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Tonight we concluded homily 71 and began homily 72. Once again Isaac serves us solid food. He presents us with an image of humility and faith perhaps unlike anything that we have ever considered before and calls us not to allow it to become a dead letter but rather something that raises us up to the fullness of life and love.  Can we let go of our worldly knowledge, our natural knowledge that comes through the senses and is shaped by the intellect and rather allow ourselves to comprehend what God reveals through and in faith?  For it means allowing ourselves to become fools in the eyes of the world, to become like children, like infants, unable to communicate clearly but able to receive the love and protection that the Father offers us. 
 
In this we are called to be like Christ himself, who in all things says “Thy will be done.”  Can we entrust ourselves so radically to the providence of God that we lose all fear and anxiety and become aware of Him and Him alone – trusting that we are in His care and allow, as Isaac says, “Grace to hold us in the palm of her hand”?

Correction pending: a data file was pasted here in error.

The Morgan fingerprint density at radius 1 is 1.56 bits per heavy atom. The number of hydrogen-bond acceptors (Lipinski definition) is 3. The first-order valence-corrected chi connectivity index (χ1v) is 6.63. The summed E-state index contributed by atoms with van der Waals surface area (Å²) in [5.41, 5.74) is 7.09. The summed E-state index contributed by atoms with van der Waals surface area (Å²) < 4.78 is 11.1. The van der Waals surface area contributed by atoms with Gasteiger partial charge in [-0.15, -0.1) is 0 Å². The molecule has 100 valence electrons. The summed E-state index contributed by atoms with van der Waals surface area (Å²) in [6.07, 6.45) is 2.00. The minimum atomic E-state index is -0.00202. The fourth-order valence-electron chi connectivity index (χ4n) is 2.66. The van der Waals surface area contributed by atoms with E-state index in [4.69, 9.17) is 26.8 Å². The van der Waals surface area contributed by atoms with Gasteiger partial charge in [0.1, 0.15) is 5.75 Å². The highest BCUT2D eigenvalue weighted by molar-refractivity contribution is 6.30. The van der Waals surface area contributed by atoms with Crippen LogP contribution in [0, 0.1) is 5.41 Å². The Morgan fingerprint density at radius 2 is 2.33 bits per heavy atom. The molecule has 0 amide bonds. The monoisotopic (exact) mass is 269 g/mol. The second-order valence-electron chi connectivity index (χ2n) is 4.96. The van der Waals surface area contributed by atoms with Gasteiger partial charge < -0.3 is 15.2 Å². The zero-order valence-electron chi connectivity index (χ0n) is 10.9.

Unless we live in this radical humility and faith we will have no inkling of the essence of God. But we will know instead is the distorted image of our own minds and imagination. Are we willing to receive the paltry alms that such a limited faith offers?  Do we truly desire and ling for the Heavenly Bridegroom? Do we desire God as He is in Himself?

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Tonight we completed the homily 56. It was both challenging and beautiful. Every word of Isaac strikes to the heart and each example raises us up in our understanding not only of his teaching but of what it is to be a human being. Isaac began tonight, once again, by speaking to us of the profound resistance we have as human beings to embracing the strength God has given us in will and intellect to grow in virtue. We convince ourselves of our weakness and so all that is good seems impossible. Isaac shows us that even the pagan philosophers were capable through their will and intellect of pursuing the truth heroically and even being willing to die for that truth. 
 
This should strike the Christian to the heart, knowing that we have received the fullness of the truth in Christ along with every grace and blessing to live a godly life.  We must in every way let the love of Christ compel us and embrace every discipline that will foster virtue and purity of heart and so draw us closer to him.

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